Clinical rotations begin in November of the first year. The first rotation is for 7 months to ensure consistency while you learn basic concepts. After the initial rotation, all other rotations are between 1 to 6 months at a time. You will gain exposure to different facilities, providers, patient populations, and anesthesia techniques.
Not always. We try our best to accommodate students but it is not always possible. Most of our clinical sites are within an hour drive from CCMC. The sites in the Hershey, Lancaster and Lehigh areas are for the students from those areas.
Not to this program. We currently only accept applicants with a BSN degree.
On average, we process 80 to 100 applications. Only the most qualified applicants who meet or exceed application criteria are invited to an interview. We interview approximately 50 to 60 qualified applicants for 24 spots.
Yes. Our students are expected to attend one state meeting a year. The state meetings are a great opportunity to network with other nurse anesthesia students and providers as well as meet with local recruiters and vendors. The nurse anesthesia program area also conducts various workshops for the students. Students are encouraged, but not required to attend the annual national AANA meeting. The national conference include many recruiters from all over the country, a trade show, social functions, and opportunity to network with other anesthesia students and providers.
It is highly recommended that you take between 10 and 19 nursing DNP core credits prior to beginning the anesthesia program. Some DNP core courses are web-based. This allows students to work up until clinical rotations begin and generally, eases the workload during the clinical portion of the program.
Yes, we have a high-fidelity patient simulator with an anesthesia machine and related equipment. The simulation lab is located on our Villanova campus. Anesthesia students will have numerous opportunities to learn using the simulation lab throughout the program. Introductory modules have been designed to facilitate the integration of didactic material with basic clinical skills. Advanced modules include advanced airway management, obstetric anesthesia, regional anesthesia, anesthesia for pediatrics, cardiac anesthesia and crisis resource training.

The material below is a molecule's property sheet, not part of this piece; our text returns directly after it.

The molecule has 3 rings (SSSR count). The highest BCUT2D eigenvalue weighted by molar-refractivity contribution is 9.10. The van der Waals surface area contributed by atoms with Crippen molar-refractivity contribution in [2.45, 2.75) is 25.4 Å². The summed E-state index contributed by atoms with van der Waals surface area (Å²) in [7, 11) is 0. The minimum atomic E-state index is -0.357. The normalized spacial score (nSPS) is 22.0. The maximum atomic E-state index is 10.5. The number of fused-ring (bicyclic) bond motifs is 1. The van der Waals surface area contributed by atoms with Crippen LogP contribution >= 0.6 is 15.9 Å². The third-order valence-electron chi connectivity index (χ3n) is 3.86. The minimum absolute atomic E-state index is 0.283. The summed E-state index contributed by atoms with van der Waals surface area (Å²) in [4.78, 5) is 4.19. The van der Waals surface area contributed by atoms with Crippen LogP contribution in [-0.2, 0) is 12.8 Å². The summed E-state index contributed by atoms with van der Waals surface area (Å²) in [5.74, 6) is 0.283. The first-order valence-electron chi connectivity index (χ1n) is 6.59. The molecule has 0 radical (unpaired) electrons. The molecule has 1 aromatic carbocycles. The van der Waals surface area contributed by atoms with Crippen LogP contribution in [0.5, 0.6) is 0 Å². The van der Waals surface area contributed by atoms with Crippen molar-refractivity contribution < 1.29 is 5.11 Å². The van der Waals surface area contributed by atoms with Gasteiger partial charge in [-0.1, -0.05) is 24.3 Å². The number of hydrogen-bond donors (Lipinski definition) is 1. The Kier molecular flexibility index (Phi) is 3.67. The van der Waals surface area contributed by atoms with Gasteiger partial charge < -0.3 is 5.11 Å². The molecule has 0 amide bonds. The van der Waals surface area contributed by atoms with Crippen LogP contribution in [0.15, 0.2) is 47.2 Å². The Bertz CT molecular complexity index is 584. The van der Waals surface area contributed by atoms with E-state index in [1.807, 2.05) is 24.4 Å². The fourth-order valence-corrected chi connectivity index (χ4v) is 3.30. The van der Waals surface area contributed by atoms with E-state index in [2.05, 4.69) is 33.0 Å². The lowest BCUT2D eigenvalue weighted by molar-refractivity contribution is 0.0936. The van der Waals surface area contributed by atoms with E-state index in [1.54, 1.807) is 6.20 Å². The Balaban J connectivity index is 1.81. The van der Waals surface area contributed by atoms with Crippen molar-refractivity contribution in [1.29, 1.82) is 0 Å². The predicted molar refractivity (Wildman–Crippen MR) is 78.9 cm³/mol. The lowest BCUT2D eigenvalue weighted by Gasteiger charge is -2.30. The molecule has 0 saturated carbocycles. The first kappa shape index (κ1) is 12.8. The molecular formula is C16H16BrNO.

No. Our students generally rotate to 5 to 7 different clinical sites and therefore, have a great exposure to many CRNAs and anesthesiologists. These clinical sites often recruit them well before graduation. All of our students have jobs before graduation. There is no guarantee that jobs will be available in the local market upon your graduation. There are plenty of jobs nationwide, and students may need to relocate to those areas.
More questions and answers about a career in Nurse Anesthesia can be found on the AANA website.
"Villanova has an excellent reputation within the anesthesia community for the education and experience they provide their CRNA students and has an extremely competitive tuition. Besides having a beautiful and new nursing building, they utilize cutting edge technology, life-like simulation lab experiences, and experienced staff to teach and guide the students. Villanova is affiliated with clinical sites that span from southern Delaware to New Jersey and many Pennsylvania locations to provide convenience as well as various experiences to all the students.
I am proud to belong to this program and highly recommend it to anyone looking for an amazing educational experience."